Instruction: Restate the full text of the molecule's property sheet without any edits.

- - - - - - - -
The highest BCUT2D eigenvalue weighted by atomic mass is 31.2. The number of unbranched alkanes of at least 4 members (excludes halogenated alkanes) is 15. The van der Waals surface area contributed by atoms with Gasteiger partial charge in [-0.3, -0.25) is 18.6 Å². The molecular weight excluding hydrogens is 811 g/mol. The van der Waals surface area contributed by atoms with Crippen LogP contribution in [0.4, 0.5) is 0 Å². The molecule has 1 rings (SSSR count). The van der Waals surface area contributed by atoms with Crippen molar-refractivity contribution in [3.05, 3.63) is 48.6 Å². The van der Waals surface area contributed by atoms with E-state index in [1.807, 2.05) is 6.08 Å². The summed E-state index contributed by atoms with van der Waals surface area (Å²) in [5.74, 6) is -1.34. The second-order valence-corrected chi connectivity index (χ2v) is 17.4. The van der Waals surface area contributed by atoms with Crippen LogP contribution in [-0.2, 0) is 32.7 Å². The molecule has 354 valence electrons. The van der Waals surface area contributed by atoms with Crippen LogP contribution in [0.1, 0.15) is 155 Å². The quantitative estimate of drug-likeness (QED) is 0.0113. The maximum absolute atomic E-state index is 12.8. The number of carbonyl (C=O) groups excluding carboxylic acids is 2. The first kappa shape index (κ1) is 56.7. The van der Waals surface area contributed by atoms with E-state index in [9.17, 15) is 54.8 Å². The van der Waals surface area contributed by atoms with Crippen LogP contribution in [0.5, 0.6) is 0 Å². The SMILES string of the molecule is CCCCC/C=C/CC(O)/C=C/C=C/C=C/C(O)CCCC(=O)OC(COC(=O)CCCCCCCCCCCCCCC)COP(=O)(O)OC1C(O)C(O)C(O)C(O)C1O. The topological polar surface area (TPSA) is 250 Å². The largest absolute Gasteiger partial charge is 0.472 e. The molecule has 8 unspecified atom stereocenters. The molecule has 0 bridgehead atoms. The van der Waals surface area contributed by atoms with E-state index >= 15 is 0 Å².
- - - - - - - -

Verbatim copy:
The highest BCUT2D eigenvalue weighted by atomic mass is 31.2. The number of unbranched alkanes of at least 4 members (excludes halogenated alkanes) is 15. The van der Waals surface area contributed by atoms with Gasteiger partial charge in [-0.3, -0.25) is 18.6 Å². The molecular weight excluding hydrogens is 811 g/mol. The van der Waals surface area contributed by atoms with Crippen LogP contribution in [0.4, 0.5) is 0 Å². The molecule has 1 rings (SSSR count). The van der Waals surface area contributed by atoms with Crippen molar-refractivity contribution in [3.05, 3.63) is 48.6 Å². The van der Waals surface area contributed by atoms with E-state index in [1.807, 2.05) is 6.08 Å². The summed E-state index contributed by atoms with van der Waals surface area (Å²) in [5.74, 6) is -1.34. The second-order valence-corrected chi connectivity index (χ2v) is 17.4. The van der Waals surface area contributed by atoms with Crippen LogP contribution in [-0.2, 0) is 32.7 Å². The molecule has 354 valence electrons. The van der Waals surface area contributed by atoms with Crippen LogP contribution in [0.1, 0.15) is 155 Å². The quantitative estimate of drug-likeness (QED) is 0.0113. The maximum absolute atomic E-state index is 12.8. The number of carbonyl (C=O) groups excluding carboxylic acids is 2. The first kappa shape index (κ1) is 56.7. The van der Waals surface area contributed by atoms with E-state index in [9.17, 15) is 54.8 Å². The van der Waals surface area contributed by atoms with Crippen LogP contribution in [0.5, 0.6) is 0 Å². The SMILES string of the molecule is CCCCC/C=C/CC(O)/C=C/C=C/C=C/C(O)CCCC(=O)OC(COC(=O)CCCCCCCCCCCCCCC)COP(=O)(O)OC1C(O)C(O)C(O)C(O)C1O. The topological polar surface area (TPSA) is 250 Å². The largest absolute Gasteiger partial charge is 0.472 e. The molecule has 8 unspecified atom stereocenters. The molecule has 0 bridgehead atoms. The van der Waals surface area contributed by atoms with E-state index >= 15 is 0 Å².